I recently began studying the book of Song of Solomon. I find many of the details difficult. It is a very poetic book and it is a challenge to interpret the flow of the book and its very beautiful language. But one thing that is not a challenge to understand is God's purpose and message in this book, although many in church history have confused the purpose of this book. Many have understood Song of Solomon as an allegory with the young woman as the church or the believer and the young man as Christ. While there is some merit in this approach, as I will explain later, I think this way of looking at this booked is flawed. There is a simpler and more logical way of understanding God's purpose for us in Song of Solomon.

God gave us the Song of Solomon to honour marriage and sexual intimacy in marriage. God wants us to see what wonderful gifts love, marriage, and sex are.  God wants us to enjoy marriage. Sexual intimacy in marriage is a gift from God to be enjoyed. Such a book calls us to honour marriage too in our words, deeds, and thoughts. It calls us to love our wives or husbands more. Song of Solomon should lead us to worship such a good God who gives such wonderful gifts to His creatures.

Sadly, marriage is dishonoured among so many, even in the church. The early church thought low of marriage. They had a high estimate of celibacy, which was to be perfered over marriage. The truly holy were those who were celibate. Marriage was often thought to simply be a way to protect a person from lust and fornication. Later this turned into forcing all the clergy to be celibate. The Catholic church even controlled the sexual activity of its people in the Middle Ages. There were many special days where people were forced to abstain from sex. Sex was considered carnal and fleshly, only to be done to produce children, not to be enjoyed. Song of Solomon corrects these wrong ideas about marriage and sex. Song of Solomon honours marriage and sex. Both are to be enjoyed as gifts of God, so long as they are used as He prescribes.

Another problem that can be corrected by understanding Song of Solomon is talking about sex in a coarse and crude manner. So many make dirty jokes, disgusting innuendo, and vulgar remarks. These have no place in the Christian's speech. Song of Solomon uses poetic language to veil the private and sacred nature of sexual intercourse. It speaks of these things in a discreet and respectful way. God wants us to do so as well.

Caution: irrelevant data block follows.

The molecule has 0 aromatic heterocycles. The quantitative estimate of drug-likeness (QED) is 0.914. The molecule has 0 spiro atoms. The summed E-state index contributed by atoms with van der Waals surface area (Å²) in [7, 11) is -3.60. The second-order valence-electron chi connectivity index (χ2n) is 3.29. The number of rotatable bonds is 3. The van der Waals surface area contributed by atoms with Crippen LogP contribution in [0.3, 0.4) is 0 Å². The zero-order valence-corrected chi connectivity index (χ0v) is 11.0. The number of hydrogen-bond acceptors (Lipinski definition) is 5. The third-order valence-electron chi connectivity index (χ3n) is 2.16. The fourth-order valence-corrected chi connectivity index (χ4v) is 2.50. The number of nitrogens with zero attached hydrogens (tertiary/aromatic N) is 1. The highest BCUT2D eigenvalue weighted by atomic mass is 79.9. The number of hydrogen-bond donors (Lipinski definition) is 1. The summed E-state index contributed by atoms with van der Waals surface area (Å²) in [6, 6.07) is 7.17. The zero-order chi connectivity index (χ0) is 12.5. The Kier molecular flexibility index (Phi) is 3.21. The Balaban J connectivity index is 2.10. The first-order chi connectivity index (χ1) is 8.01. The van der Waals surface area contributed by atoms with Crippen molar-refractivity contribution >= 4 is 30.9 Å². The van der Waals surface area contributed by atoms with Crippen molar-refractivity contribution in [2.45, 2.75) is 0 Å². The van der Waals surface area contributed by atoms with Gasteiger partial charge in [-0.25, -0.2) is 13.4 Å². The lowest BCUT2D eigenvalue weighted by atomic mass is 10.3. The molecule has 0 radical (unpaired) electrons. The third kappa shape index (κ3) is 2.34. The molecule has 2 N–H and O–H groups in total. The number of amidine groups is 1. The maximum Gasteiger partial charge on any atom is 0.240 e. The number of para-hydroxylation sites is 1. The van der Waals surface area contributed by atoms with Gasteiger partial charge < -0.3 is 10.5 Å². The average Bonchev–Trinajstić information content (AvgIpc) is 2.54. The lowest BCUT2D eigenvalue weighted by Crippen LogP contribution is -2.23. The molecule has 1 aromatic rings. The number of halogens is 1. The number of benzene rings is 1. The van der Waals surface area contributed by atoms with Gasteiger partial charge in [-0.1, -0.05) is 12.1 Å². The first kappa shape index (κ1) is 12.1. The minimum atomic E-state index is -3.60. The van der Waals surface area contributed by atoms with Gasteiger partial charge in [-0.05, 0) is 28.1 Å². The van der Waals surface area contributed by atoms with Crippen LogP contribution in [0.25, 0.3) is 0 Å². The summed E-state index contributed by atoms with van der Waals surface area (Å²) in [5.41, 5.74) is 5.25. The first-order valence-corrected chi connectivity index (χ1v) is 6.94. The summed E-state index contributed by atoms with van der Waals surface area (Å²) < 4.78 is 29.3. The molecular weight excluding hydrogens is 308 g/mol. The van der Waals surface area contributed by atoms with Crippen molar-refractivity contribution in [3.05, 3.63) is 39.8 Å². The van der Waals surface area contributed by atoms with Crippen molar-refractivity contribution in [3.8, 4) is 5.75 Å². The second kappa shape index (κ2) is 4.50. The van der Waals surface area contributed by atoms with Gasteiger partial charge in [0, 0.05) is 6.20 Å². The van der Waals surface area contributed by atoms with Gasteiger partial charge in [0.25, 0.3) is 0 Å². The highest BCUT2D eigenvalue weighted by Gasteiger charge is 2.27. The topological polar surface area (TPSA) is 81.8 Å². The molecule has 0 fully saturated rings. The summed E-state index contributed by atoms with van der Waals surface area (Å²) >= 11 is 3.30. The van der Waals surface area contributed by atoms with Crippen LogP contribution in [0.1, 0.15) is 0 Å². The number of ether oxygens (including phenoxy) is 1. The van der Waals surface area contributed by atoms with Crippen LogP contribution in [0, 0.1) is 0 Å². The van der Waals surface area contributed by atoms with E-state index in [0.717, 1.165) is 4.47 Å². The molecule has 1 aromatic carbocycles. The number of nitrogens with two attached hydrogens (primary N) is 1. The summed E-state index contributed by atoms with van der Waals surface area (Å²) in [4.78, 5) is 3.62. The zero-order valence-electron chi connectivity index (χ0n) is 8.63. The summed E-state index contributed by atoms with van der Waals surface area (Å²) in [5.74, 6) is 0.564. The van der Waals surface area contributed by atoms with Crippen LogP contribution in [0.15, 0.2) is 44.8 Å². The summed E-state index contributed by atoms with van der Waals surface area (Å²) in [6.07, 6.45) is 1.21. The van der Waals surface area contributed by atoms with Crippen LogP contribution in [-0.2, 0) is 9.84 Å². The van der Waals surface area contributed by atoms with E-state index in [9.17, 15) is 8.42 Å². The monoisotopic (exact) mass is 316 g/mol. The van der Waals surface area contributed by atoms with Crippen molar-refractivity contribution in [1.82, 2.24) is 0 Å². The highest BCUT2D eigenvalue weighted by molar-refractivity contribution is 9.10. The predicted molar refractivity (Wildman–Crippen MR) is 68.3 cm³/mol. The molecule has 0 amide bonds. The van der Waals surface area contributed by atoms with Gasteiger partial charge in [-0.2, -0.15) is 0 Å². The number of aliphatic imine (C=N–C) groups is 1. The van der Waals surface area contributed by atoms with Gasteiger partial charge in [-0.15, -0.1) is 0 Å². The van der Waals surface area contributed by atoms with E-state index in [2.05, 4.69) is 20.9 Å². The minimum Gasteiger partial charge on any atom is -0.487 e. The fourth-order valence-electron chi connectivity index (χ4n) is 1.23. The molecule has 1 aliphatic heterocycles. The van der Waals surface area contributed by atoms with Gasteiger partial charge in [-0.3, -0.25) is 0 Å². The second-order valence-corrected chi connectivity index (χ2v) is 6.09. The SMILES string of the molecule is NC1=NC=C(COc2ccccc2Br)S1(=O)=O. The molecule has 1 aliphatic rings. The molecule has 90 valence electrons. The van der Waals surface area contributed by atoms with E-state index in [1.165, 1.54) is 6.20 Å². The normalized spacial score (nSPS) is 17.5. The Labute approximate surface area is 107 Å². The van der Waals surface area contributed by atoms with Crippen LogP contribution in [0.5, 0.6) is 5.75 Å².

Song of Solomon shows us how God views marriage and how we should view it as well. In an age of  failing marriages and divorce, people are cynical about marriage. It is so bad now that people don't even get married because they know it will fail. The marital state is mocked and belittled. But the problem is not a defect in God's design of marriage, but a defect in people. The fall into sin has corrupted us. Sin has ruined us. Sin destroys relationships. Sin abuses marriage. Sinful people have taken God's gift of marriage and sex and dragged them though the manure or devalued them. Marriages don't work, because people don't work. How sad God must be to see this broken world. But God has given us hope that marriages can be fixed.

Thankfully we can be fixed since there is hope in Christ. In Christ, God can forgive us and change us by causing us to be born again. We can become new creatures in Christ. Through His power and sanctifying work in our lives, our marriages can be restored to what God intended them to be. The more a couple grows in holiness, the better marriage they will have. The most important thing we need in our marriages is more holiness. We can't realize the delight of marriage on our own. We need the power of the gospel in our lives. As we read Song of Solomon, keep this in mind.